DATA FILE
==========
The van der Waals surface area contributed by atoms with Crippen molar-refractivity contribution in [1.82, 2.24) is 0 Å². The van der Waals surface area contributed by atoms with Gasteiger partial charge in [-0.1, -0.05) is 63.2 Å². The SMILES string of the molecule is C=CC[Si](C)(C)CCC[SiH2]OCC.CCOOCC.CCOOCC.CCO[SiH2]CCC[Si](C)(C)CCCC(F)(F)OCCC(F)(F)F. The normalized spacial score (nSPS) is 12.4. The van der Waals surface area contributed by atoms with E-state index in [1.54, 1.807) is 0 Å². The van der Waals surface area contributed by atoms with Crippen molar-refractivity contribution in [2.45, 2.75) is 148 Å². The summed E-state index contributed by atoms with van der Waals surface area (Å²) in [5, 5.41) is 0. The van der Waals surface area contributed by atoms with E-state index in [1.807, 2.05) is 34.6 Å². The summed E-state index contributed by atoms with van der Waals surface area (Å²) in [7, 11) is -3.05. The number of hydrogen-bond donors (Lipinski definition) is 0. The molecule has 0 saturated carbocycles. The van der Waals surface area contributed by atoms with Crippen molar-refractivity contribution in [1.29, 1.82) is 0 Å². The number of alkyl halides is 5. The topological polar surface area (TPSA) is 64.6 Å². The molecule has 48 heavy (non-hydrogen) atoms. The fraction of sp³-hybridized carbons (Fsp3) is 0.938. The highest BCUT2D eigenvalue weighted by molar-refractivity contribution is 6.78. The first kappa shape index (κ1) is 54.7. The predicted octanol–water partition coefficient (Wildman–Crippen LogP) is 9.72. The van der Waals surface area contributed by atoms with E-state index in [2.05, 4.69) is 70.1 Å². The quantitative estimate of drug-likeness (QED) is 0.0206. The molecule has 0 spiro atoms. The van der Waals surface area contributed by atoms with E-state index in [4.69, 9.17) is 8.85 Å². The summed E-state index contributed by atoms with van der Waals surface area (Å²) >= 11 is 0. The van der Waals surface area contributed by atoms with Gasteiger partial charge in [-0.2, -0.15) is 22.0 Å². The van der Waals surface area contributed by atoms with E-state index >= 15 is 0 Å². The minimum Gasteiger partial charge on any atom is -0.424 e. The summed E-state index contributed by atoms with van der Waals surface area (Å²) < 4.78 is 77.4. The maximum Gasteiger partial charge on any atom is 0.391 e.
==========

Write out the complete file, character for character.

The van der Waals surface area contributed by atoms with Crippen molar-refractivity contribution in [1.82, 2.24) is 0 Å². The van der Waals surface area contributed by atoms with Gasteiger partial charge in [-0.1, -0.05) is 63.2 Å². The SMILES string of the molecule is C=CC[Si](C)(C)CCC[SiH2]OCC.CCOOCC.CCOOCC.CCO[SiH2]CCC[Si](C)(C)CCCC(F)(F)OCCC(F)(F)F. The normalized spacial score (nSPS) is 12.4. The van der Waals surface area contributed by atoms with E-state index in [1.54, 1.807) is 0 Å². The van der Waals surface area contributed by atoms with Crippen molar-refractivity contribution in [2.45, 2.75) is 148 Å². The summed E-state index contributed by atoms with van der Waals surface area (Å²) in [5, 5.41) is 0. The van der Waals surface area contributed by atoms with E-state index in [1.807, 2.05) is 34.6 Å². The summed E-state index contributed by atoms with van der Waals surface area (Å²) in [7, 11) is -3.05. The number of hydrogen-bond donors (Lipinski definition) is 0. The molecule has 0 saturated carbocycles. The van der Waals surface area contributed by atoms with Crippen molar-refractivity contribution in [1.29, 1.82) is 0 Å². The number of alkyl halides is 5. The topological polar surface area (TPSA) is 64.6 Å². The molecule has 48 heavy (non-hydrogen) atoms. The fraction of sp³-hybridized carbons (Fsp3) is 0.938. The highest BCUT2D eigenvalue weighted by molar-refractivity contribution is 6.78. The first kappa shape index (κ1) is 54.7. The predicted octanol–water partition coefficient (Wildman–Crippen LogP) is 9.72. The van der Waals surface area contributed by atoms with E-state index in [2.05, 4.69) is 70.1 Å². The quantitative estimate of drug-likeness (QED) is 0.0206. The molecule has 0 spiro atoms. The van der Waals surface area contributed by atoms with E-state index in [4.69, 9.17) is 8.85 Å². The summed E-state index contributed by atoms with van der Waals surface area (Å²) >= 11 is 0. The van der Waals surface area contributed by atoms with Gasteiger partial charge in [-0.2, -0.15) is 22.0 Å². The van der Waals surface area contributed by atoms with E-state index >= 15 is 0 Å². The minimum Gasteiger partial charge on any atom is -0.424 e. The summed E-state index contributed by atoms with van der Waals surface area (Å²) < 4.78 is 77.4. The maximum Gasteiger partial charge on any atom is 0.391 e.